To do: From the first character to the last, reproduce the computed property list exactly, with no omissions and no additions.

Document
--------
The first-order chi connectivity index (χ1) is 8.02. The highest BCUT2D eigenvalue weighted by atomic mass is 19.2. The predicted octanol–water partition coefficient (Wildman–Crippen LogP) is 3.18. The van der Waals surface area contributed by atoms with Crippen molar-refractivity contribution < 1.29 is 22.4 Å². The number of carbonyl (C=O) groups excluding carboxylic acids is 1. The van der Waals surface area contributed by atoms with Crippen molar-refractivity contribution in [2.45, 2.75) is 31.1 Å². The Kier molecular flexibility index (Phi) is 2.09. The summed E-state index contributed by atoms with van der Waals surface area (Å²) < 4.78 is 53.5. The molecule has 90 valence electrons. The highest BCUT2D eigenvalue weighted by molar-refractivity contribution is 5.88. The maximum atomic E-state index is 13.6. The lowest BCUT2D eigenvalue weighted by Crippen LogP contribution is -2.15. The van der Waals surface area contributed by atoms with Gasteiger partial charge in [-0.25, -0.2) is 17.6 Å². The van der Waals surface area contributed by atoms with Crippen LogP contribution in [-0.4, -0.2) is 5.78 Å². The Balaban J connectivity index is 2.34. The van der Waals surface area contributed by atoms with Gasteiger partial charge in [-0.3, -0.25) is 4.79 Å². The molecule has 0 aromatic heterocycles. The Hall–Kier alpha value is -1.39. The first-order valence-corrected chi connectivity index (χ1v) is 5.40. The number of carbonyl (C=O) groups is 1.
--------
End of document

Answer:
The first-order chi connectivity index (χ1) is 8.02. The highest BCUT2D eigenvalue weighted by atomic mass is 19.2. The predicted octanol–water partition coefficient (Wildman–Crippen LogP) is 3.18. The van der Waals surface area contributed by atoms with Crippen molar-refractivity contribution < 1.29 is 22.4 Å². The number of carbonyl (C=O) groups excluding carboxylic acids is 1. The van der Waals surface area contributed by atoms with Crippen molar-refractivity contribution in [2.45, 2.75) is 31.1 Å². The Kier molecular flexibility index (Phi) is 2.09. The summed E-state index contributed by atoms with van der Waals surface area (Å²) < 4.78 is 53.5. The molecule has 90 valence electrons. The highest BCUT2D eigenvalue weighted by molar-refractivity contribution is 5.88. The maximum atomic E-state index is 13.6. The lowest BCUT2D eigenvalue weighted by Crippen LogP contribution is -2.15. The van der Waals surface area contributed by atoms with Gasteiger partial charge in [-0.25, -0.2) is 17.6 Å². The van der Waals surface area contributed by atoms with Crippen LogP contribution in [-0.4, -0.2) is 5.78 Å². The Balaban J connectivity index is 2.34. The van der Waals surface area contributed by atoms with Gasteiger partial charge in [-0.3, -0.25) is 4.79 Å². The molecule has 0 aromatic heterocycles. The Hall–Kier alpha value is -1.39. The first-order valence-corrected chi connectivity index (χ1v) is 5.40. The number of carbonyl (C=O) groups is 1.